Skip to comments.NYC:New York Hits Online Sellers of Cigarettes
Posted on 02/12/2005 2:20:01 PM PST by SheLion
Concerned about the booming trade in online cigarette sales, New York state officials have begun using a variety of techniques to clamp down on the trade, saying New York City alone is losing more than $75 million a year in uncollected tax revenues because of the sales.
In recent weeks, Attorney General Eliot Spitzer has been pushing local postal officials and private carriers to stop delivering cigarettes bought online. His office has also recently begun negotiations with credit card companies to block transactions of online cigarettes.
These efforts were given added push recently as local officials from the federal Bureau of Alcohol, Tobacco, Firearms and Explosives met with credit card executives to alert them to the various ways in which these transactions are illegal.
"The tone was very cordial and unthreatening," said a city official who participated in the presentation three weeks ago at the bureau's office in Brooklyn. "But in the end they made it crystal clear that now that the credit card companies understood the law, they would be held accountable for processing these transactions."
Mr. Spitzer emphasized that the effort has as much to do with health as money. "These sales present a significant threat to public health because they provide easy access to cheap cigarettes, which increases smoking rates, particularly among children," he said. "These illegal sales also evade state tax requirements."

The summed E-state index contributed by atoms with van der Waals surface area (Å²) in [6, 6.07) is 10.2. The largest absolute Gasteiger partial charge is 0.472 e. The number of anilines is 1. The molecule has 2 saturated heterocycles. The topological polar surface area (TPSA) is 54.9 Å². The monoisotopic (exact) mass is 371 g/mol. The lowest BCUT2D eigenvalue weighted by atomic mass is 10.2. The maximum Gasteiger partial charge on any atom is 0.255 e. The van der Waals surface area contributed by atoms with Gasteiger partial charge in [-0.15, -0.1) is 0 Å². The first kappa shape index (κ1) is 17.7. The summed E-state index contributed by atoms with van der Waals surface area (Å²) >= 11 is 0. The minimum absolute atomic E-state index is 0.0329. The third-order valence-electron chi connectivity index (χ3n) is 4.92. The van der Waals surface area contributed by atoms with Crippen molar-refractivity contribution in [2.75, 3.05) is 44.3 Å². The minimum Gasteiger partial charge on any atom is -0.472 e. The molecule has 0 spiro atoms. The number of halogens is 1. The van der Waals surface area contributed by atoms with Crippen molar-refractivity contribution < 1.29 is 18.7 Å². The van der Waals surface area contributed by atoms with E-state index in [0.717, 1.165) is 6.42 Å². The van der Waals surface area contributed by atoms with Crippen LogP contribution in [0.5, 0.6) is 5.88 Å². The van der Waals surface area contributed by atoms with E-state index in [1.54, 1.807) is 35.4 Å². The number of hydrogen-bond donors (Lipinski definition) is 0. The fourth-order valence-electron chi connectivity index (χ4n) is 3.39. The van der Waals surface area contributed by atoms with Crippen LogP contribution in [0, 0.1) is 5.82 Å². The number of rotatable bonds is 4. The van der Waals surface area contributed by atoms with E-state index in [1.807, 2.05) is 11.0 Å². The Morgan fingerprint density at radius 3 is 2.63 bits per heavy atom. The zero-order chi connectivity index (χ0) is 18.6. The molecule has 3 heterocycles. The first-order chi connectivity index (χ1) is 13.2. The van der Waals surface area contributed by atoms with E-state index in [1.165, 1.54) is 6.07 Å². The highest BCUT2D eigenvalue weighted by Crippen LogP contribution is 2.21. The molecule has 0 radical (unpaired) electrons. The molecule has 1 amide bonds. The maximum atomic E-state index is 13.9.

Whatever their motivation, city and state officials are broadening their efforts to eradicate the business.
Two weeks ago, a judge ruled in one of the city's four lawsuits against online sellers that the city can file a revised racketeering lawsuit against Internet cigarette sellers. The ruling was the first time a federal judge has indicated that Internet sellers can be charged under federal racketeering law, said Eric Proshansky, the city's chief lawyer on the case.
After gleaning the names and the addresses from a Virginia lawsuit against one online cigarette company, the city began sending letters last month to more than 2,600 New Yorkers who officials say bought tax-free cigarettes. The letters, sent to those who bought cigarettes online from July 2002 to April 2004, give the alleged violators 30 days to pay or face interest and penalties of up to $200 a carton.
In November, local law enforcement seized 300,000 cartons of illegal cigarettes at Kennedy International Airport. Joseph G. Green, a spokesman for the A.T.F., said that the seizure was the culmination of a yearlong investigation jointly conducted by the Queens district attorney's office; federal Bureau of Alcohol, Tobacco, Firearms and Explosives; postal inspectors; and city and state tax and finance officials.